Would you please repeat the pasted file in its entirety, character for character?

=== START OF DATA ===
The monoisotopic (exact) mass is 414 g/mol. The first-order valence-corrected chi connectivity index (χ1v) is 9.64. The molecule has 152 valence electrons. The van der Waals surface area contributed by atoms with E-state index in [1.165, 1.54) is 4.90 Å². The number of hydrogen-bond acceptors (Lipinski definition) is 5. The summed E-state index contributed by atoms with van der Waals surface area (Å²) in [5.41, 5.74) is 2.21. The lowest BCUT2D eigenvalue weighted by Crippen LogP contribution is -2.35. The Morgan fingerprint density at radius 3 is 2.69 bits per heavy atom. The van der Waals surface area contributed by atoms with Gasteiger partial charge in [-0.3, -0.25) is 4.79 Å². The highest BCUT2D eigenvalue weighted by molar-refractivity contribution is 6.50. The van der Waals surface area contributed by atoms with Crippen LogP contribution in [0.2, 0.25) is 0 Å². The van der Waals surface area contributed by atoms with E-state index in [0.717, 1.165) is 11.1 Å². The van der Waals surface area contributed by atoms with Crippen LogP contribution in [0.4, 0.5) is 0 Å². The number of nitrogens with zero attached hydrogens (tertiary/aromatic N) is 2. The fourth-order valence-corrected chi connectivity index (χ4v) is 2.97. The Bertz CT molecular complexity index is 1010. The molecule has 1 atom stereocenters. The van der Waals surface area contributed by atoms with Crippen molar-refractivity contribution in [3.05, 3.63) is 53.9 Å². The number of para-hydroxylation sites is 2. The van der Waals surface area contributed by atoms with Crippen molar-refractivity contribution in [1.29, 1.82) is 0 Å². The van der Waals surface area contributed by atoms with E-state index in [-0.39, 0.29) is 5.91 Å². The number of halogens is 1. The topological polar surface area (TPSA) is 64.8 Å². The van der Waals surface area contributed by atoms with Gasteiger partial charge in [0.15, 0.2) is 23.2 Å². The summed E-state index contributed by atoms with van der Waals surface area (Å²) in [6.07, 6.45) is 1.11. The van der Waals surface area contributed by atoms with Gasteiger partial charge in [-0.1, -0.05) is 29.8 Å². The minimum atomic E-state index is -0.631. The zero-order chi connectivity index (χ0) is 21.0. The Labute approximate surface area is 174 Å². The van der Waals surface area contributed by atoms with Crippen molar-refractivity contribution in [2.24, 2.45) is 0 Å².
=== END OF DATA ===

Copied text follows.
The monoisotopic (exact) mass is 414 g/mol. The first-order valence-corrected chi connectivity index (χ1v) is 9.64. The molecule has 152 valence electrons. The van der Waals surface area contributed by atoms with E-state index in [1.165, 1.54) is 4.90 Å². The number of hydrogen-bond acceptors (Lipinski definition) is 5. The summed E-state index contributed by atoms with van der Waals surface area (Å²) in [5.41, 5.74) is 2.21. The lowest BCUT2D eigenvalue weighted by Crippen LogP contribution is -2.35. The Morgan fingerprint density at radius 3 is 2.69 bits per heavy atom. The van der Waals surface area contributed by atoms with Gasteiger partial charge in [-0.3, -0.25) is 4.79 Å². The highest BCUT2D eigenvalue weighted by molar-refractivity contribution is 6.50. The van der Waals surface area contributed by atoms with Crippen LogP contribution in [0.2, 0.25) is 0 Å². The van der Waals surface area contributed by atoms with E-state index in [0.717, 1.165) is 11.1 Å². The van der Waals surface area contributed by atoms with Crippen LogP contribution in [0.4, 0.5) is 0 Å². The number of nitrogens with zero attached hydrogens (tertiary/aromatic N) is 2. The fourth-order valence-corrected chi connectivity index (χ4v) is 2.97. The Bertz CT molecular complexity index is 1010. The molecule has 1 atom stereocenters. The van der Waals surface area contributed by atoms with Crippen molar-refractivity contribution in [3.05, 3.63) is 53.9 Å². The number of para-hydroxylation sites is 2. The van der Waals surface area contributed by atoms with Crippen molar-refractivity contribution in [1.29, 1.82) is 0 Å². The van der Waals surface area contributed by atoms with E-state index in [-0.39, 0.29) is 5.91 Å². The number of halogens is 1. The topological polar surface area (TPSA) is 64.8 Å². The van der Waals surface area contributed by atoms with Gasteiger partial charge in [0.15, 0.2) is 23.2 Å². The summed E-state index contributed by atoms with van der Waals surface area (Å²) in [6.07, 6.45) is 1.11. The van der Waals surface area contributed by atoms with Gasteiger partial charge in [-0.1, -0.05) is 29.8 Å². The minimum atomic E-state index is -0.631. The zero-order chi connectivity index (χ0) is 21.0. The Labute approximate surface area is 174 Å². The van der Waals surface area contributed by atoms with Crippen molar-refractivity contribution in [2.24, 2.45) is 0 Å².